Ecuador’s Undersecretariat of Fisheries Resources this week launched a new management plan for the country’s multi-species small pelagics fishery. Sustainable Fisheries Partnership (SFP) recognized it as an important milestone in national fisheries management in Ecuador. It is the first national-level fishery management plan with established objectives, goals and management measures that have been agreed upon by relevant stakeholders through a participatory and inclusive decision-making process.

“The management plan for small pelagics is the result of collective action between the government authority and different stakeholders involved in the fishery’s supply chain,” said Ecuador’s Undersecretary of Fisheries Resources Ricardo Perdomo. “We were able to demonstrate that we can set goals and objectives that allow us to conserve our fishing resources, maintain the ocean’s health, and ensure sources of work and livelihoods for our fishermen through transparent dialogue and scientific evidence. Building this management plan collectively helped us agree on quantitative management rules that we can meet and monitor, to assess progress and compliance.”

The plan will enable more sustainable exploitation of the small pelagics fishery, ensuring greater social and economic returns in the long run. The new management plan is the first to be approved under a stipulation in Ecuador’s new national fishing and aquaculture law that requires management plans to be developed for fisheries that are not regulated by Regional Fisheries Management Organizations (RFMOs).

“We are pleased to see the government establishing an official management plan for the path to sustainability of small pelagics,” said Carlos Cacao, executive director of Empresa Pesquera Polar and president of the Small Pelagic Commission of the National Fishery Chamber. “Many of the actions in this management plan complement and are derived from the Small Pelagics Sustainability Fishery Improvement Project. This fishery could not continue to be handled without a clear plan. We needed targets and goals to guarantee effective fishing management. There is still a need to allocate more resources to research and management for small pelagics, and our vision is to work collectively with the government and other stakeholders to respond to the challenges of global food security for present and future generations.”

The small pelagic fishery is the second-most important fishery in Ecuador (after purse seine tuna). It includes species such as chub mackerel, thread herring and frigate tuna that are mostly used for fish feed. Two years ago, this fishery was plagued by illegal fishing, little government oversight or regulation, weak stakeholder participation and lack of a coherent management strategy. In 2019, the European Union issued a Yellow Card to Ecuador as a warning and need for further action to combat illegal, unreported, and unregulated (IUU) fishing. The new management plan includes actions to combat IUU fishing, to raise management standards and ensure compliance with EU market requirements.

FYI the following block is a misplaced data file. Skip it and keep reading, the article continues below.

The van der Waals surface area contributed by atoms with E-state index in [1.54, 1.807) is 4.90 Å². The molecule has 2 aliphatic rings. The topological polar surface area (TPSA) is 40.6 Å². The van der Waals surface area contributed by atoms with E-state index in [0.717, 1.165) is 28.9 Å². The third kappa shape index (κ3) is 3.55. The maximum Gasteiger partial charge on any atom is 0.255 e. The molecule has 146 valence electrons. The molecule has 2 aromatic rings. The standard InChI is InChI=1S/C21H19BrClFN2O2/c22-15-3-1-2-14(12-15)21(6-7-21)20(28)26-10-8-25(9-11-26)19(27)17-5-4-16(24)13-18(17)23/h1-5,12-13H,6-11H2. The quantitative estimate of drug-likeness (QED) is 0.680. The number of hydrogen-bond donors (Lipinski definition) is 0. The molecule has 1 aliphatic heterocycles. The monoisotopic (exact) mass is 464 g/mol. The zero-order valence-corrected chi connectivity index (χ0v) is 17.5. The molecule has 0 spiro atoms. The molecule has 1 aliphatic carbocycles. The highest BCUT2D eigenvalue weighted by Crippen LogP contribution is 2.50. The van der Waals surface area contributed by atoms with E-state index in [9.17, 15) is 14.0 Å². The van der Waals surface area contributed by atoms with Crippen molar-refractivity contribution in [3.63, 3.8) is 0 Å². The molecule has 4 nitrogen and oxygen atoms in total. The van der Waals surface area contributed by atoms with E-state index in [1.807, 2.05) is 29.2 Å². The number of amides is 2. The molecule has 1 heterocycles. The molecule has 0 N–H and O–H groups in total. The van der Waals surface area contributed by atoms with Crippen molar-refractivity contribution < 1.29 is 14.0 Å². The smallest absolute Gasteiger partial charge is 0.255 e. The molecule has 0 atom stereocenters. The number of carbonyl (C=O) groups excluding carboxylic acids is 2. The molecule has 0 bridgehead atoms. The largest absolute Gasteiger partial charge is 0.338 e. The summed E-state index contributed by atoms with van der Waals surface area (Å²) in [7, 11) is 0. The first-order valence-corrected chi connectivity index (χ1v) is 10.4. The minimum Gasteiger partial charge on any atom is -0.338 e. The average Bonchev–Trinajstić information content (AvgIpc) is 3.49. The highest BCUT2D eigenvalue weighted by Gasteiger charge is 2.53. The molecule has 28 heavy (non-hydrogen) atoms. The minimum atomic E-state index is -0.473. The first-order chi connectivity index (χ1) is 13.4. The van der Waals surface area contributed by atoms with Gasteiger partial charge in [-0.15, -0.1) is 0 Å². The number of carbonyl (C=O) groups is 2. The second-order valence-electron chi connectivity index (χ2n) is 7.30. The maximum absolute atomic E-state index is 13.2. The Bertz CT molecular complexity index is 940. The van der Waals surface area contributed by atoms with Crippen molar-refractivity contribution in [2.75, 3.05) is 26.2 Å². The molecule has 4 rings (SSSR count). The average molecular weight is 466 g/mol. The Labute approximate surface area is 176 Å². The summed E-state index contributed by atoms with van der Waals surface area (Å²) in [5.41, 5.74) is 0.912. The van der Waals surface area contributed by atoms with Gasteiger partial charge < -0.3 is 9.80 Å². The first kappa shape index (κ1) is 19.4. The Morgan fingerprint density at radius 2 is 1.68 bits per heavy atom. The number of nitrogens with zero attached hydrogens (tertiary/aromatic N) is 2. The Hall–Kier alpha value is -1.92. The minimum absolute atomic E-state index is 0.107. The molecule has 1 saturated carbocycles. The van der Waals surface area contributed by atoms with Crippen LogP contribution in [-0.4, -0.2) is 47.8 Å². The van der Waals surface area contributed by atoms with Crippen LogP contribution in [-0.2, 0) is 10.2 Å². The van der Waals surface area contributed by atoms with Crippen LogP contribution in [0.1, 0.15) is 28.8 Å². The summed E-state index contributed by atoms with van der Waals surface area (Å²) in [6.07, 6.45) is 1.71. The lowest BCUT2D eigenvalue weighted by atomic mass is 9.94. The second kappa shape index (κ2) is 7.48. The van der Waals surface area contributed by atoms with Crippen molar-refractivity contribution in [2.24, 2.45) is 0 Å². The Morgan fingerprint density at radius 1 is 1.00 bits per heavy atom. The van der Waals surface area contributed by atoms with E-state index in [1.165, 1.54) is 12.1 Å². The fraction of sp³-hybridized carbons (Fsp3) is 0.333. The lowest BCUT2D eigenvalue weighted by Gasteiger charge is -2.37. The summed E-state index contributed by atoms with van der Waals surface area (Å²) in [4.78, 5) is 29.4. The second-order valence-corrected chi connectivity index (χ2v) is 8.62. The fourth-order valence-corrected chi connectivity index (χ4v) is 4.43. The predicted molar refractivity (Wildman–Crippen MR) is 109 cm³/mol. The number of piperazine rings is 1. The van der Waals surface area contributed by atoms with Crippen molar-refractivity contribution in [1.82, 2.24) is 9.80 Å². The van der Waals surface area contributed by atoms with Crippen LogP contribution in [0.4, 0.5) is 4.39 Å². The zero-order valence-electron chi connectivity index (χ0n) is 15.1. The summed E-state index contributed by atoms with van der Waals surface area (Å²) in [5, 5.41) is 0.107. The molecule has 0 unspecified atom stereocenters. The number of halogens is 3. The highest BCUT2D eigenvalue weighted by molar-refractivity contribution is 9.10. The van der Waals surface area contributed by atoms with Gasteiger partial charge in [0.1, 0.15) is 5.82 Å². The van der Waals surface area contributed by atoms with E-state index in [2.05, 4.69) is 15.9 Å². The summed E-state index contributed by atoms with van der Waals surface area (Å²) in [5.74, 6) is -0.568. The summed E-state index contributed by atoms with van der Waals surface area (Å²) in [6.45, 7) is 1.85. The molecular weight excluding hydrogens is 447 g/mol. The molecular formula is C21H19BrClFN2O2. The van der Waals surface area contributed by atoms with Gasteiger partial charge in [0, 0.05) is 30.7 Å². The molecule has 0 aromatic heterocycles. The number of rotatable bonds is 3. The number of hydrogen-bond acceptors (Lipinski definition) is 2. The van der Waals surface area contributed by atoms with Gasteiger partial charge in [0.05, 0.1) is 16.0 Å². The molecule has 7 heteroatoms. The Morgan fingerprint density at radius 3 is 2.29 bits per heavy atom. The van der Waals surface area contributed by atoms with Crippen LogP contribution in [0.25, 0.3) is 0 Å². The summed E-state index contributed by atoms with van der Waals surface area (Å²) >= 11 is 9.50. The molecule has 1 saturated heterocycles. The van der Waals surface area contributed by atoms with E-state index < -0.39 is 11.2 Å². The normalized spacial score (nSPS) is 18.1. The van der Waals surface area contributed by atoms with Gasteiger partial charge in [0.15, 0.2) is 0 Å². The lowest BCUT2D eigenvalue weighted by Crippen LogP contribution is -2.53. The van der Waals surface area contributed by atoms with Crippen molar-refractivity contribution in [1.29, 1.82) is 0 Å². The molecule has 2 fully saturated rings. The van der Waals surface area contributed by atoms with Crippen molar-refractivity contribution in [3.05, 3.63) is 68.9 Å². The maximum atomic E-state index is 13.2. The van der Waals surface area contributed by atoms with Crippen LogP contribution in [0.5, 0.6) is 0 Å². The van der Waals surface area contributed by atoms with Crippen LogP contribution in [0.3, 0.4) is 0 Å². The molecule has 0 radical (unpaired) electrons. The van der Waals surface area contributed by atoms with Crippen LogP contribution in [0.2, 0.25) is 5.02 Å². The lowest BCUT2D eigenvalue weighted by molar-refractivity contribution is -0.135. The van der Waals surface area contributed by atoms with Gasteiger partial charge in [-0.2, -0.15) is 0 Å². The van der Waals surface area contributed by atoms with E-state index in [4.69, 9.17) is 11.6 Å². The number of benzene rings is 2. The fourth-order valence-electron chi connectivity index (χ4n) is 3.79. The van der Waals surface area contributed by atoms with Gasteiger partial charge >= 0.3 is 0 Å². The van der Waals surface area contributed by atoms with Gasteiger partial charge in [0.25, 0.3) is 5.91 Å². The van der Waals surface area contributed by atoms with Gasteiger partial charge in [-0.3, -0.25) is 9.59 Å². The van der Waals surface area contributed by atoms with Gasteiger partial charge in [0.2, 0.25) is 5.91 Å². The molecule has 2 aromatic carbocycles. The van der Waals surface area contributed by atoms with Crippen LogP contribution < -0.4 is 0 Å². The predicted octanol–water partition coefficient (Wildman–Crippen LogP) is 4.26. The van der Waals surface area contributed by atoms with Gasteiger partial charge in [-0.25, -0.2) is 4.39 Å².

The management plan was developed through the Small Pelagic Dialogue Platform (SPDP), a co-management mechanism that facilitates active engagement of fishery stakeholders, including the industry-led Ecuador Small Pelagics Sustainability Fishery Improvement Project (SPS-FIP).

The SPDP was developed and implemented by the Undersecretariat of Fisheries Resources. It is supported by the Global Marine Commodities (GMC) project, an interregional initiative funded by the Global Environment Facility (GEF) that receives technical support from the United Nations Development Programme (UNDP) and is facilitated by Sustainable Fisheries Partnership (SFP). The SPS-FIP, comprised of major players in the marine ingredients catch and processing sectors, is led by Ecuador’s National Fishery Chamber with the support of GMC and the technical backing of SFP.

Over the past two years the SPS-FIP has resulted in significant improvements in the fishery. A 2018 stock assessment found that all of the six small pelagic stocks in the fishery were overexploited and half were overfished (2017 data). In October 2020, new stock assessments  showed a one-third reduction of the stocks that are overexploited and none of the stocks as overfished (2019 data). These improvements resulted from the implementation of voluntary management measures, including extended fishery closures, developed by the SPS-FIP.

The adoption of the plan is also a key step toward meeting the requirements of MarinTrust certification, which is the ultimate goal of the SPS-FIP. The MarinTrust Standard is an independent third-party audit and certification program for marine ingredients.